Studio Visit: Drew Conrad
When I stopped by artist Drew Conrad‘s studio in Brooklyn, I wasn’t sure what to expect. Previous to meeting him at a shindig at MoMA, I expected him to be…I don’t know, maybe gruff? Jaded? An anti-urbanist anti-New Yorker? Yea, that’s it. I’d seen his grandiose exhibitions in the past- and loved them. His installations are a peek into my dystopian day dreams; thick dust-covered sculptural works of decayed Americana, soiled strings of pennant flags, bent weather vanes, rotted architectural figures, faded framed photographs ripped from walls and the occasional taxidermy stag head, all unified in the continuous color palette of soot. The scenes are elaborate but bleak, showing evidence-and departure- of a life, a family, or livelihood. Broken signs stay illuminated-with only one or two old fashioned light bulbs, as if forgotten in the haste to escape (or do the illuminated bulbs mean hope?). When experiencing his installations, the narratives never stop swirling in my head, perhaps one of my favorite attributes that an artwork can have; something that ignites my own creativity, whether it be my brain writing stories on the inside of my eyelids or analyzing the actual works before me. My brain dances between tales of the Old West, the present of urban sprawl and abandonment of the small town, and future post-apocalyptic scenes of despair- bobbing between all three and back again.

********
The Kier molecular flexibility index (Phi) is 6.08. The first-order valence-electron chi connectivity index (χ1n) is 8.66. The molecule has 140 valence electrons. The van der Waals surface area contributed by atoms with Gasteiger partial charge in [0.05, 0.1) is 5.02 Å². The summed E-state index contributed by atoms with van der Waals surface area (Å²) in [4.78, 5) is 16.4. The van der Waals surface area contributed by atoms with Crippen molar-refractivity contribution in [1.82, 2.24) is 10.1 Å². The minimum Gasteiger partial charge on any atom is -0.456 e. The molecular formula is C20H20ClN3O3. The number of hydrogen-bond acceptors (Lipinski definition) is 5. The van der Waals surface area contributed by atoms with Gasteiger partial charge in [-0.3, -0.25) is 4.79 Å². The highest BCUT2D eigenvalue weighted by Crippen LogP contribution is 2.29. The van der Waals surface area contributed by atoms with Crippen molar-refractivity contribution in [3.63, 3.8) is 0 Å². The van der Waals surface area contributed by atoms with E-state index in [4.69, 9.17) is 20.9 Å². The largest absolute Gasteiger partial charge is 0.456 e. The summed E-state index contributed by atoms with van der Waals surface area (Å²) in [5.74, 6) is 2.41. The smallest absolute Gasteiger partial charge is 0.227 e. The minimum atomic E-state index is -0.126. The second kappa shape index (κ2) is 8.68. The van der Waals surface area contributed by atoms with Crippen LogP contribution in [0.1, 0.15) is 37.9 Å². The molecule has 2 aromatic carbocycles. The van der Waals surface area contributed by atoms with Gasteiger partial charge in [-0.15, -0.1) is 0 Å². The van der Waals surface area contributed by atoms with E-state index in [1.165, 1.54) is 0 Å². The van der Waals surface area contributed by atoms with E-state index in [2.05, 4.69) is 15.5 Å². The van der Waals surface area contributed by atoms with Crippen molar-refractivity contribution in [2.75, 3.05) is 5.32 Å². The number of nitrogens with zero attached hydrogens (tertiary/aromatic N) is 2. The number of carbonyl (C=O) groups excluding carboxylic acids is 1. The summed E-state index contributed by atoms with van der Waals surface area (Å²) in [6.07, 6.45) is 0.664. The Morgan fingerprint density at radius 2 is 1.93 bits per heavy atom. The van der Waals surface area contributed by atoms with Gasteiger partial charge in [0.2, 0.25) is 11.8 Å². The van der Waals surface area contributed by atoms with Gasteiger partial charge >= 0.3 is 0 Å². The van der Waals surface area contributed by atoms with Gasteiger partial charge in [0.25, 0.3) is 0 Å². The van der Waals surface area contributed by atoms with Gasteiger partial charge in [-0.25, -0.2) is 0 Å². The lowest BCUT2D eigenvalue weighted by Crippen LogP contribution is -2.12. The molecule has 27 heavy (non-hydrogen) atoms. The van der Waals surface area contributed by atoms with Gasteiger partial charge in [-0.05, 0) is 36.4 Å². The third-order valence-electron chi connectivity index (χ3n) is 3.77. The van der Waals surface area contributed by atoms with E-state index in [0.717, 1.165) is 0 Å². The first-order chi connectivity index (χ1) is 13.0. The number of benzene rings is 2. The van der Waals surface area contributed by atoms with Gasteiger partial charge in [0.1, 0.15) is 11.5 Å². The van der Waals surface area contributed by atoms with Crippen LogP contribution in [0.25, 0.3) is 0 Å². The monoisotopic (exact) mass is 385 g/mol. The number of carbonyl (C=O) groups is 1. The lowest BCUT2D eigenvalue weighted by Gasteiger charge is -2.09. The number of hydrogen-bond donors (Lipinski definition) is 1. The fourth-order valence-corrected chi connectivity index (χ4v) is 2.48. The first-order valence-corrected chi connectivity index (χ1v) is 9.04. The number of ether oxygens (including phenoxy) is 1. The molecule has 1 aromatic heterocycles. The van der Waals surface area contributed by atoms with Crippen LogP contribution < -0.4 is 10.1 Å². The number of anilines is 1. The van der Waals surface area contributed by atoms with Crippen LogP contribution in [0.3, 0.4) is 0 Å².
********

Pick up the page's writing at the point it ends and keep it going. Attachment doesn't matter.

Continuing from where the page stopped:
At any rate, the picture of my perfect dystopian future science fiction novel of the 1940s was illustrated before me, and I was eager to pre-judge the man behind the vision. But rather than the negator I expected to create these scenes of desolation, I ended up with the guy who left two lights twinkling in an otherwise hapless state. (and boy was I glad my art nerd self caught on to that spec of hope when viewing his work before the studio visit…phew).
My images pale in comparison to the weight his pieces have on the viewer (which is also why I included a few from his website). In an ideal world, his works are experienced with space for contemplation, and give me both feelings of forewarning and of hope. I can only hope to see his works in a large space in New York soon.